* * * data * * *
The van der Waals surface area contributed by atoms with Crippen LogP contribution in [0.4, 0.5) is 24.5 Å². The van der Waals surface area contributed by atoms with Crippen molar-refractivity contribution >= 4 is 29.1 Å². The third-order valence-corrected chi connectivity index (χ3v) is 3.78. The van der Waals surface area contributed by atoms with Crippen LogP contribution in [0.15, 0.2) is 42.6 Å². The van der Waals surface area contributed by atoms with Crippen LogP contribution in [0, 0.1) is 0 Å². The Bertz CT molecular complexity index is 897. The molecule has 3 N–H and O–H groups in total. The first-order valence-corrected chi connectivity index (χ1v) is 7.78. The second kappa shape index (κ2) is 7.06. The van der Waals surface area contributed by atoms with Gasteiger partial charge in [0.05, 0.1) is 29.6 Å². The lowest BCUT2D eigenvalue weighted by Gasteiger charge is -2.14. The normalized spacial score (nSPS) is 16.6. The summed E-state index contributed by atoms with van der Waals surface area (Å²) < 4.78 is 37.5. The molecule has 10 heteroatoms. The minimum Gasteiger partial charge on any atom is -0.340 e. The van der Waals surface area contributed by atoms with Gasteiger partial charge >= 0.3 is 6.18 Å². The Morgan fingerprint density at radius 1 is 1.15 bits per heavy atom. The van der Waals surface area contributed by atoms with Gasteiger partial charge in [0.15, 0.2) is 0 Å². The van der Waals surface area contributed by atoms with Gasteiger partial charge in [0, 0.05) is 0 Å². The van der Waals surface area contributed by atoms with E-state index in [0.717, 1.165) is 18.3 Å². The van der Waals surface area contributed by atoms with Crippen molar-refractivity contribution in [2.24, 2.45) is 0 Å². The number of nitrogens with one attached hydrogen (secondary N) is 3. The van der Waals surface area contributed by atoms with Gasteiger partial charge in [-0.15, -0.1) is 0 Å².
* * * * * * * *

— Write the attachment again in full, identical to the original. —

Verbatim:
The van der Waals surface area contributed by atoms with Crippen LogP contribution in [0.4, 0.5) is 24.5 Å². The van der Waals surface area contributed by atoms with Crippen molar-refractivity contribution >= 4 is 29.1 Å². The third-order valence-corrected chi connectivity index (χ3v) is 3.78. The van der Waals surface area contributed by atoms with Crippen LogP contribution in [0.15, 0.2) is 42.6 Å². The van der Waals surface area contributed by atoms with Crippen LogP contribution in [0, 0.1) is 0 Å². The Bertz CT molecular complexity index is 897. The molecule has 3 N–H and O–H groups in total. The first-order valence-corrected chi connectivity index (χ1v) is 7.78. The second kappa shape index (κ2) is 7.06. The van der Waals surface area contributed by atoms with Gasteiger partial charge in [0.05, 0.1) is 29.6 Å². The lowest BCUT2D eigenvalue weighted by Gasteiger charge is -2.14. The normalized spacial score (nSPS) is 16.6. The summed E-state index contributed by atoms with van der Waals surface area (Å²) < 4.78 is 37.5. The molecule has 10 heteroatoms. The minimum Gasteiger partial charge on any atom is -0.340 e. The van der Waals surface area contributed by atoms with Gasteiger partial charge >= 0.3 is 6.18 Å². The Morgan fingerprint density at radius 1 is 1.15 bits per heavy atom. The van der Waals surface area contributed by atoms with Gasteiger partial charge in [0.15, 0.2) is 0 Å². The van der Waals surface area contributed by atoms with Gasteiger partial charge in [0, 0.05) is 0 Å². The van der Waals surface area contributed by atoms with E-state index in [0.717, 1.165) is 18.3 Å². The van der Waals surface area contributed by atoms with Crippen molar-refractivity contribution in [2.24, 2.45) is 0 Å². The number of nitrogens with one attached hydrogen (secondary N) is 3. The van der Waals surface area contributed by atoms with Gasteiger partial charge in [-0.15, -0.1) is 0 Å².